As a waiting Mom, it is one thing to see photos and videos of “Gotcha Days”, or hear about the children’s living conditions. It is quite another to visit the children and see first hand their needs, daily routines and smiling faces. As we waiting families now talk about the wait in double-digit months, I realize the children are waiting too for us. To witness their needs and plight is to realize, our greatest role is to be their advocate. Not just for the perfect little one we will someday call our own, but for many children’s who will remain. There is so much that we can do to impact the lives of the children who live behind the intimidating wall of privacy of the orphanages. Volunteering with Gladneys Humanitarian efforts ( WILL make a difference. The young children need to be touched, loved and fed. The older children need examples of hope for a future beyond the orphanage. Here at home, there is much to be done to organize, implement and grow our humanitarian efforts.

Janet Fink began Super Kids Charity ( after she adopted her daughter from Shanghai Children’s Home. The mission of Super Kids is to train caregivers to incorporate easy and fun physical therapy exercises into the daily routine. The training is implemented by expert pediatric physical therapists; it is sustained by the efforts of volunteers both here and in China.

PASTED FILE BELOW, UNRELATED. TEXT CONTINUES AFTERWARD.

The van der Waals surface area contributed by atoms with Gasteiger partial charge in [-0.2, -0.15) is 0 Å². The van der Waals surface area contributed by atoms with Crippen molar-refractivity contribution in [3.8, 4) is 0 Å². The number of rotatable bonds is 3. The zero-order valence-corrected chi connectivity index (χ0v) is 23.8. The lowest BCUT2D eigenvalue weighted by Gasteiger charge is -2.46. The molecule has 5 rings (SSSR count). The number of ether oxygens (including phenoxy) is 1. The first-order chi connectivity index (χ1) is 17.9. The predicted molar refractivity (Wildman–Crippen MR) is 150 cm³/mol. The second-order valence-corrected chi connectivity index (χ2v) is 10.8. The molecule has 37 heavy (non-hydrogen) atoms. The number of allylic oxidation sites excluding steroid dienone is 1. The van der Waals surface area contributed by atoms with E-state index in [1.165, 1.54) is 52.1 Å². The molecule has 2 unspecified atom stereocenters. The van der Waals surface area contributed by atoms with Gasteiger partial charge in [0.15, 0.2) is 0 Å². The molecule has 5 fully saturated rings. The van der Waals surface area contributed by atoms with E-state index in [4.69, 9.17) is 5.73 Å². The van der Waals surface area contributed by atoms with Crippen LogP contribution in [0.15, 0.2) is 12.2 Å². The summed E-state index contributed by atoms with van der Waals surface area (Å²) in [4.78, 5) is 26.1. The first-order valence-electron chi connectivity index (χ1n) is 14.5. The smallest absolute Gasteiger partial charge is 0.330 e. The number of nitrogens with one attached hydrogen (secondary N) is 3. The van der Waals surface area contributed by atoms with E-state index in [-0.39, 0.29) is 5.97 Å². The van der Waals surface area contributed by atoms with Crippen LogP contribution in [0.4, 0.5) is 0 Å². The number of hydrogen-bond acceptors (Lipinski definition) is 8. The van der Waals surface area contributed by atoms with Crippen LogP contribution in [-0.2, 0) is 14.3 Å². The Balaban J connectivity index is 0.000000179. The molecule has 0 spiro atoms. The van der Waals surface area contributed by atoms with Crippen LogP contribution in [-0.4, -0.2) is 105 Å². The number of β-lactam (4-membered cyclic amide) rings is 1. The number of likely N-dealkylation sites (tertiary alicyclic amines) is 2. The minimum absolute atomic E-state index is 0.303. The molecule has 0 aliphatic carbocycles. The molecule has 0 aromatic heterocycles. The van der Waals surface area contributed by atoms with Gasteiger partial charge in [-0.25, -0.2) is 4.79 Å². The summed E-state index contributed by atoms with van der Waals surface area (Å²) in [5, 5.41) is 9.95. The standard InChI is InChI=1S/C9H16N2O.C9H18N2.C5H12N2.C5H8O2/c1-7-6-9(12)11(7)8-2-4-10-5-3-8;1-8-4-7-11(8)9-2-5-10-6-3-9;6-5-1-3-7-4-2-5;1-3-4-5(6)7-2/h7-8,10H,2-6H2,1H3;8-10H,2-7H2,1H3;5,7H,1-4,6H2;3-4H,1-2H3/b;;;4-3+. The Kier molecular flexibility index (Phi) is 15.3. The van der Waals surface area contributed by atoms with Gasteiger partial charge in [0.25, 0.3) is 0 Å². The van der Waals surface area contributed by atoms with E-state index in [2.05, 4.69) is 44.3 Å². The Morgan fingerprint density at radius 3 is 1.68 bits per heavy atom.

“ We our selves feel that what we are doing is just a drop in the Ocean. But that ocean would be less because of that missing drop”
—Mother Theresa

Volunteering to help their efforts has been a wonderful enriching way to ease our long wait. Those of us who build our families through adoption, look at the world through a different lens. One that is touched by global awareness, respect for cultural differences, and a realization of the potential in all children. For me to make a contribution to the lives of the children filled the void left in the wake of the long wait. You too can make a difference. Your time, funds and enthusiasm will forever impact in their lives.

Eileen McAleer MD